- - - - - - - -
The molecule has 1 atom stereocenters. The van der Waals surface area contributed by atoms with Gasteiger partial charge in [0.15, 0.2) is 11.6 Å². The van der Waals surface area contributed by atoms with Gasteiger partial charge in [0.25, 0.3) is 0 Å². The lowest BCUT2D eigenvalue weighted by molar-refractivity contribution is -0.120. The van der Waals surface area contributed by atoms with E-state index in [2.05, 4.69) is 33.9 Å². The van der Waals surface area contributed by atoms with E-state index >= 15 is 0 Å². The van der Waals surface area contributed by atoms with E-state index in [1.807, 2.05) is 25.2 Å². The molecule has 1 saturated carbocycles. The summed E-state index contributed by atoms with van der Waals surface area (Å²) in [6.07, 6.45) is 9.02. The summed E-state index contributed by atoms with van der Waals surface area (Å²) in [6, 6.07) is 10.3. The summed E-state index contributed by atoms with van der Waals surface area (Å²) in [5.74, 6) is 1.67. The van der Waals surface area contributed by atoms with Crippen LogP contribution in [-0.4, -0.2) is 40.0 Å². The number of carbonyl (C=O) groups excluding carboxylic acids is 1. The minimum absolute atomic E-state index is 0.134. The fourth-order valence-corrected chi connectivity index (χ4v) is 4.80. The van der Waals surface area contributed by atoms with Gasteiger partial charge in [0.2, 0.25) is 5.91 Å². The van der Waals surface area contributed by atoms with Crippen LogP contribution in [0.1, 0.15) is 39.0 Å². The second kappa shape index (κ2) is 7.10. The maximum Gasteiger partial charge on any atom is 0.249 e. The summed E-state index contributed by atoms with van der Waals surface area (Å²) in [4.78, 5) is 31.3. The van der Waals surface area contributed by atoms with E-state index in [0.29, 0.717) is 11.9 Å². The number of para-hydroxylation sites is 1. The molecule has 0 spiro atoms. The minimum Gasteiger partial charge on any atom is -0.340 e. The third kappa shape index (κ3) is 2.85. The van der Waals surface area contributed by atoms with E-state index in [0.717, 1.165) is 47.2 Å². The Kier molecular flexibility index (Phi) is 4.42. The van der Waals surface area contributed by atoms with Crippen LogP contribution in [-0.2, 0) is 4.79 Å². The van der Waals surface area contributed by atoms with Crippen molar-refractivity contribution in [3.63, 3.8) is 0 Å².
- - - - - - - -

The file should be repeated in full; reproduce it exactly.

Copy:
The molecule has 1 atom stereocenters. The van der Waals surface area contributed by atoms with Gasteiger partial charge in [0.15, 0.2) is 11.6 Å². The van der Waals surface area contributed by atoms with Gasteiger partial charge in [0.25, 0.3) is 0 Å². The lowest BCUT2D eigenvalue weighted by molar-refractivity contribution is -0.120. The van der Waals surface area contributed by atoms with E-state index in [2.05, 4.69) is 33.9 Å². The van der Waals surface area contributed by atoms with E-state index >= 15 is 0 Å². The van der Waals surface area contributed by atoms with E-state index in [1.807, 2.05) is 25.2 Å². The molecule has 1 saturated carbocycles. The summed E-state index contributed by atoms with van der Waals surface area (Å²) in [6.07, 6.45) is 9.02. The summed E-state index contributed by atoms with van der Waals surface area (Å²) in [6, 6.07) is 10.3. The summed E-state index contributed by atoms with van der Waals surface area (Å²) in [5.74, 6) is 1.67. The van der Waals surface area contributed by atoms with Crippen LogP contribution in [-0.4, -0.2) is 40.0 Å². The number of carbonyl (C=O) groups excluding carboxylic acids is 1. The minimum absolute atomic E-state index is 0.134. The fourth-order valence-corrected chi connectivity index (χ4v) is 4.80. The van der Waals surface area contributed by atoms with Gasteiger partial charge in [0.2, 0.25) is 5.91 Å². The van der Waals surface area contributed by atoms with Crippen LogP contribution in [0.1, 0.15) is 39.0 Å². The second kappa shape index (κ2) is 7.10. The maximum Gasteiger partial charge on any atom is 0.249 e. The summed E-state index contributed by atoms with van der Waals surface area (Å²) in [4.78, 5) is 31.3. The van der Waals surface area contributed by atoms with E-state index in [0.29, 0.717) is 11.9 Å². The number of para-hydroxylation sites is 1. The molecule has 0 spiro atoms. The minimum Gasteiger partial charge on any atom is -0.340 e. The third kappa shape index (κ3) is 2.85. The van der Waals surface area contributed by atoms with E-state index in [0.717, 1.165) is 47.2 Å². The Kier molecular flexibility index (Phi) is 4.42. The van der Waals surface area contributed by atoms with Crippen LogP contribution in [-0.2, 0) is 4.79 Å². The van der Waals surface area contributed by atoms with Crippen molar-refractivity contribution in [3.63, 3.8) is 0 Å².